I've started a new game which requires no mouse, thus leaving the movement up to the keyboard. I have tried to incorporate 8 directions; up, left, right, up-right and so on. However when I press more than one arrow key, the movement speed stacks (http://gfycat.com/CircularBewitchedBarebirdbat). How could I counteract this?

Here is relevant part of my code:

var speed : int = 5;

function Update () {
    if (Input.GetKey(KeyCode.UpArrow)) {
        transform.Translate(Vector3.forward * speed * Time.deltaTime);
    } else if (Input.GetKey(KeyCode.UpArrow) && Input.GetKey(KeyCode.RightArrow)) {
        transform.Translate(Vector3.forward * speed * Time.deltaTime);
    } else if (Input.GetKey(KeyCode.UpArrow) && Input.GetKey(KeyCode.LeftArrow)) {
        transform.rotation = Quaternion.AngleAxis(315, Vector3.up);
    if (Input.GetKey(KeyCode.DownArrow)) {
        transform.Translate(Vector3.forward * speed * Time.deltaTime);
  • 3
    \$\begingroup\$ tangent: The indentation in your code was a little messed up so I didn't notice at first, but the conditions in your code will prevent most of it from running. Like, if(UpArrow) else if(UpArrow && RightArrow) will never run the 'else' branch. \$\endgroup\$
    – jhocking
    Aug 23 '14 at 15:46

Separate your direction selection code from actual movement code.

  1. Choose Direction by checking which keys are pressed. Store it as a unit (normalized) vector.
  2. Multiply your Direction with Speed and with DeltaTime.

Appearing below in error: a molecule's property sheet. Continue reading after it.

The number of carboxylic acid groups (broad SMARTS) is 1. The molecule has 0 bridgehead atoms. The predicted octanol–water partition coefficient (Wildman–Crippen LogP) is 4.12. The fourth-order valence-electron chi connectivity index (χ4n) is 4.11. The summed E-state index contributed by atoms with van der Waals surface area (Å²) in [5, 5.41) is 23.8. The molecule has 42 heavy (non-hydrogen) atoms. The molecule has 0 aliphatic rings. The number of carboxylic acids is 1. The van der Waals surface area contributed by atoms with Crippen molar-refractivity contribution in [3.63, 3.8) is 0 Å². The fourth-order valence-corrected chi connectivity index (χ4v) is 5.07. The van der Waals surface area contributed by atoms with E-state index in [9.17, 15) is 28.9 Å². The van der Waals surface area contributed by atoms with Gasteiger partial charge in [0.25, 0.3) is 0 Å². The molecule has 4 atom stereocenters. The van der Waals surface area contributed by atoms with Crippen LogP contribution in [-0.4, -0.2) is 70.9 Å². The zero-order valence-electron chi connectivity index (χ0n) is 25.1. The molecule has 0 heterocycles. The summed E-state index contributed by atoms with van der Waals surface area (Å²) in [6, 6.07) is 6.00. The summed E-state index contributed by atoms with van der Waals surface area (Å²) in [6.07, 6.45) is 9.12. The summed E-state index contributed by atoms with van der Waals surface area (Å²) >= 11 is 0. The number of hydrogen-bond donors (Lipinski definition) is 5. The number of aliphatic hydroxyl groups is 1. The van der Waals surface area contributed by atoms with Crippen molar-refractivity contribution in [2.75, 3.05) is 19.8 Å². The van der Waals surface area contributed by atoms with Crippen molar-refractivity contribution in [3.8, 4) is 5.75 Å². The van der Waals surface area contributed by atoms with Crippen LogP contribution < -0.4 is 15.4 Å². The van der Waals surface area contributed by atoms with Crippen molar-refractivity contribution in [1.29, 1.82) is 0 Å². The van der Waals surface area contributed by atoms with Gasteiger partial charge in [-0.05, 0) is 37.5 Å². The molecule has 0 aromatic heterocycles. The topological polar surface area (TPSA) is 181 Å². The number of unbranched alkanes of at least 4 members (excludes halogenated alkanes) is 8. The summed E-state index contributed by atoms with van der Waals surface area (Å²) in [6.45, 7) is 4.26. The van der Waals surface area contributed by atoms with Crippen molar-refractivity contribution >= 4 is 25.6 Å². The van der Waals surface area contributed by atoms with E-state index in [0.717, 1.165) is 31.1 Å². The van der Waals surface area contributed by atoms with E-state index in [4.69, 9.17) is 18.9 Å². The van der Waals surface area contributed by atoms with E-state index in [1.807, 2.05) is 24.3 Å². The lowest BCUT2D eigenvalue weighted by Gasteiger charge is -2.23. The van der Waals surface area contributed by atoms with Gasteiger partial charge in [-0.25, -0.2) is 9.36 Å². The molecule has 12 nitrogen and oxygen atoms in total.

3. Apply resulting transform to your object/camera.

You need to take the sum of the directions, normalize that, then multiply by the speed.

I tangentially answered this as part of my response to Preventing diagonal movement


velX = 0;
velY = 0;

if(keyLeft) velX += -1;
if(keyRight) velX += 1;
if(keyUp) velY += -1;
if(keyDown) velY += 1;

// Normalize to prevent high speed diagonals
length = sqrt((velX * velX ) + (velY * velY ));
if (length != 0)
    velX /= length;
    velY /= length;

velX *= speed;
velY *= speed;

The "normalized direction vector" is how this task is usually approached, and how I often do it, but lately I've simply been clamping the resulting movement vector. It usually achieves the same end result and the code is a lot simpler:

var moveSpeed = 6.0f;
function Update() {
  var movement = Vector3.zero;
  movement.x = Input.GetAxis("Horizontal") * moveSpeed;
  movement.z = Input.GetAxis("Vertical") * moveSpeed;
  movement = Vector3.ClampMagnitude(movement, moveSpeed);
  movement *= Time.deltaTime;

Simpler code is almost always better :E

  • \$\begingroup\$ What does ClampMagnitude do, isn't it the same code as Normalize * Constant in disquise? \$\endgroup\$
    – Kromster
    Aug 21 '14 at 13:02
  • 2
    \$\begingroup\$ Not quite. "Clamping" a value makes sure it stays within a range/below the maximum, while normalizing sets the value to a constant. With Unity at least, GetAxis() returns slightly accelerating values, giving you a smoother movement. Normalizing the vector overrides that acceleration, while clamping allows the acceleration to happen. It's subtle but looks nicer. The end effect is pretty much the same though. \$\endgroup\$
    – jhocking
    Aug 21 '14 at 13:20
  • 1
    \$\begingroup\$ +1 for being the only answer written directly in the context of Unity. The API provides all kinds of useful Vector/Quaternion math methods with this sort of situation in mind, no reason to roll your own. \$\endgroup\$ Aug 21 '14 at 15:24
  • \$\begingroup\$ I'd clamp to 1 and only multiply with moveSpeed after clamping and possibly merge it with the multiplication by deltaTime. \$\endgroup\$ Aug 21 '14 at 15:38
  • \$\begingroup\$ Does that change gain more than just removing one multiplication operation? Like, does clamping 1 operate differently from clamping 6? wondering what your change does... \$\endgroup\$
    – jhocking
    Aug 21 '14 at 19:43

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